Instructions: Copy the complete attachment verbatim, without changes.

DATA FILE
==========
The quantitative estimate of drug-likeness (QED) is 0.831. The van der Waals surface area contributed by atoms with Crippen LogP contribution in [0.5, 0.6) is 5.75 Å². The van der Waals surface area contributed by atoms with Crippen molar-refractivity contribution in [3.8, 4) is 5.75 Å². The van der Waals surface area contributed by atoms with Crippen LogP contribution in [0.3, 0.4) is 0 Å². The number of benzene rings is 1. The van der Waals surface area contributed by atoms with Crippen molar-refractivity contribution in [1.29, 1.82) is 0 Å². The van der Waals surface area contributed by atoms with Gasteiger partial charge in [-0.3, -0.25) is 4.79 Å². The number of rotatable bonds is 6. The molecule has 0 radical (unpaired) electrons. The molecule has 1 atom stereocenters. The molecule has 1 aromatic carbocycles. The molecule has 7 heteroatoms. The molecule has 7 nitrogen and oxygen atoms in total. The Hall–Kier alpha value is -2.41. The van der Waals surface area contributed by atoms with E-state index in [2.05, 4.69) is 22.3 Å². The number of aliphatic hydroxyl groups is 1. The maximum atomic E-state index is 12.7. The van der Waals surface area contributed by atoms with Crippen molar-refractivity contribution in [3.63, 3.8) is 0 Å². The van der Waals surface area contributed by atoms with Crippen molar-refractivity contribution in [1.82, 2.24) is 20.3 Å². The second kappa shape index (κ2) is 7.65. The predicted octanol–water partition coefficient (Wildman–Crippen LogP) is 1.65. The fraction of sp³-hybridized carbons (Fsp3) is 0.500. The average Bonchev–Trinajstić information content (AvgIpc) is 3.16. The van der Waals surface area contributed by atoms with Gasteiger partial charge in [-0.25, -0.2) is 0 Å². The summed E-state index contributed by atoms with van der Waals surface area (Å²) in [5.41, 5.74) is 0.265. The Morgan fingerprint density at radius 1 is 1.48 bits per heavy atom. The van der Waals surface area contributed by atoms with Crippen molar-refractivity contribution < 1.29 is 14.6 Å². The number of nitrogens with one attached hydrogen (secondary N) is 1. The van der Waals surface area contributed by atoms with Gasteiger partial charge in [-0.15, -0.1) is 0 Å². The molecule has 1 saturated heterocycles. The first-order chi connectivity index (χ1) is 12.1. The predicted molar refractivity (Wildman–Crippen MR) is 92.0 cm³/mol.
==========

The quantitative estimate of drug-likeness (QED) is 0.831. The van der Waals surface area contributed by atoms with Crippen LogP contribution in [0.5, 0.6) is 5.75 Å². The van der Waals surface area contributed by atoms with Crippen molar-refractivity contribution in [3.8, 4) is 5.75 Å². The van der Waals surface area contributed by atoms with Crippen LogP contribution in [0.3, 0.4) is 0 Å². The number of benzene rings is 1. The van der Waals surface area contributed by atoms with Crippen molar-refractivity contribution in [1.29, 1.82) is 0 Å². The van der Waals surface area contributed by atoms with Gasteiger partial charge in [-0.3, -0.25) is 4.79 Å². The number of rotatable bonds is 6. The molecule has 0 radical (unpaired) electrons. The molecule has 1 atom stereocenters. The molecule has 1 aromatic carbocycles. The molecule has 7 heteroatoms. The molecule has 7 nitrogen and oxygen atoms in total. The Hall–Kier alpha value is -2.41. The van der Waals surface area contributed by atoms with E-state index in [2.05, 4.69) is 22.3 Å². The number of aliphatic hydroxyl groups is 1. The maximum atomic E-state index is 12.7. The van der Waals surface area contributed by atoms with Crippen molar-refractivity contribution in [3.63, 3.8) is 0 Å². The van der Waals surface area contributed by atoms with Crippen molar-refractivity contribution in [1.82, 2.24) is 20.3 Å². The second kappa shape index (κ2) is 7.65. The predicted octanol–water partition coefficient (Wildman–Crippen LogP) is 1.65. The fraction of sp³-hybridized carbons (Fsp3) is 0.500. The average Bonchev–Trinajstić information content (AvgIpc) is 3.16. The van der Waals surface area contributed by atoms with Gasteiger partial charge in [-0.25, -0.2) is 0 Å². The summed E-state index contributed by atoms with van der Waals surface area (Å²) in [5.41, 5.74) is 0.265. The Morgan fingerprint density at radius 1 is 1.48 bits per heavy atom. The van der Waals surface area contributed by atoms with Crippen molar-refractivity contribution < 1.29 is 14.6 Å². The number of nitrogens with one attached hydrogen (secondary N) is 1. The van der Waals surface area contributed by atoms with Gasteiger partial charge in [-0.15, -0.1) is 0 Å². The molecule has 1 saturated heterocycles. The first-order chi connectivity index (χ1) is 12.1. The predicted molar refractivity (Wildman–Crippen MR) is 92.0 cm³/mol.